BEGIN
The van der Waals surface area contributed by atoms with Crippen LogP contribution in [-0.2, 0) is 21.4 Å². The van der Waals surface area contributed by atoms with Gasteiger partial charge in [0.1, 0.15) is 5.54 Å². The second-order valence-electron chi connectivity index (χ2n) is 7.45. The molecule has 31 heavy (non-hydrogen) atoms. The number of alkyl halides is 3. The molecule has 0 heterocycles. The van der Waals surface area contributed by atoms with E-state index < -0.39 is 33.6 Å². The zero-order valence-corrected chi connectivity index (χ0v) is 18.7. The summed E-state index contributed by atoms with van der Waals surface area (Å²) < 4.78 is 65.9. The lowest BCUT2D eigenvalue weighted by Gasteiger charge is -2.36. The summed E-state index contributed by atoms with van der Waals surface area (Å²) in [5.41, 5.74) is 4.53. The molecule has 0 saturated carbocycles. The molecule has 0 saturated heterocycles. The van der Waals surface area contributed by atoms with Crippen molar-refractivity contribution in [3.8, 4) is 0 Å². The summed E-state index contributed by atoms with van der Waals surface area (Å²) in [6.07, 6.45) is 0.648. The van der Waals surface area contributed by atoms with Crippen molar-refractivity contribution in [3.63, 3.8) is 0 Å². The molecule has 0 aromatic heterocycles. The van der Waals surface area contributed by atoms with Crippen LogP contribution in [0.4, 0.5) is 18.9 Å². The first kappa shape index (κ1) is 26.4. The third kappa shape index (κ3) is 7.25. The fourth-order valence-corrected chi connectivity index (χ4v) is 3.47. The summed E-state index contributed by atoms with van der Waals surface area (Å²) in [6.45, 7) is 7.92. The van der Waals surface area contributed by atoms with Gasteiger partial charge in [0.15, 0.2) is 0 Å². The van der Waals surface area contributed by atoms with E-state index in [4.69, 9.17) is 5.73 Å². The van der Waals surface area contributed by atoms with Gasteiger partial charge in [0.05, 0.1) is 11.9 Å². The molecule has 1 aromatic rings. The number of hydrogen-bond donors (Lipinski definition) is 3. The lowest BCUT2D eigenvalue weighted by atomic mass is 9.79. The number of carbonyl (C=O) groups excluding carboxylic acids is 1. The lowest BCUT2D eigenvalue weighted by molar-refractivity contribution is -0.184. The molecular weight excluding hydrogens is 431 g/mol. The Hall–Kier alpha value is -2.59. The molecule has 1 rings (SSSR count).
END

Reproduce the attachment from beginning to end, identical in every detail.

The van der Waals surface area contributed by atoms with Crippen LogP contribution in [-0.2, 0) is 21.4 Å². The van der Waals surface area contributed by atoms with Gasteiger partial charge in [0.1, 0.15) is 5.54 Å². The second-order valence-electron chi connectivity index (χ2n) is 7.45. The molecule has 31 heavy (non-hydrogen) atoms. The number of alkyl halides is 3. The molecule has 0 heterocycles. The van der Waals surface area contributed by atoms with E-state index < -0.39 is 33.6 Å². The zero-order valence-corrected chi connectivity index (χ0v) is 18.7. The summed E-state index contributed by atoms with van der Waals surface area (Å²) < 4.78 is 65.9. The lowest BCUT2D eigenvalue weighted by Gasteiger charge is -2.36. The summed E-state index contributed by atoms with van der Waals surface area (Å²) in [5.41, 5.74) is 4.53. The molecule has 0 saturated carbocycles. The molecule has 0 saturated heterocycles. The van der Waals surface area contributed by atoms with Crippen molar-refractivity contribution in [3.8, 4) is 0 Å². The summed E-state index contributed by atoms with van der Waals surface area (Å²) in [6.07, 6.45) is 0.648. The van der Waals surface area contributed by atoms with Crippen molar-refractivity contribution in [3.63, 3.8) is 0 Å². The molecule has 0 aromatic heterocycles. The van der Waals surface area contributed by atoms with Crippen LogP contribution in [0.4, 0.5) is 18.9 Å². The first kappa shape index (κ1) is 26.4. The third kappa shape index (κ3) is 7.25. The fourth-order valence-corrected chi connectivity index (χ4v) is 3.47. The summed E-state index contributed by atoms with van der Waals surface area (Å²) in [6.45, 7) is 7.92. The van der Waals surface area contributed by atoms with Gasteiger partial charge in [0.15, 0.2) is 0 Å². The van der Waals surface area contributed by atoms with E-state index in [4.69, 9.17) is 5.73 Å². The van der Waals surface area contributed by atoms with Gasteiger partial charge in [0.05, 0.1) is 11.9 Å². The molecule has 1 aromatic rings. The number of hydrogen-bond donors (Lipinski definition) is 3. The lowest BCUT2D eigenvalue weighted by atomic mass is 9.79. The number of carbonyl (C=O) groups excluding carboxylic acids is 1. The lowest BCUT2D eigenvalue weighted by molar-refractivity contribution is -0.184. The molecular weight excluding hydrogens is 431 g/mol. The Hall–Kier alpha value is -2.59. The molecule has 1 rings (SSSR count).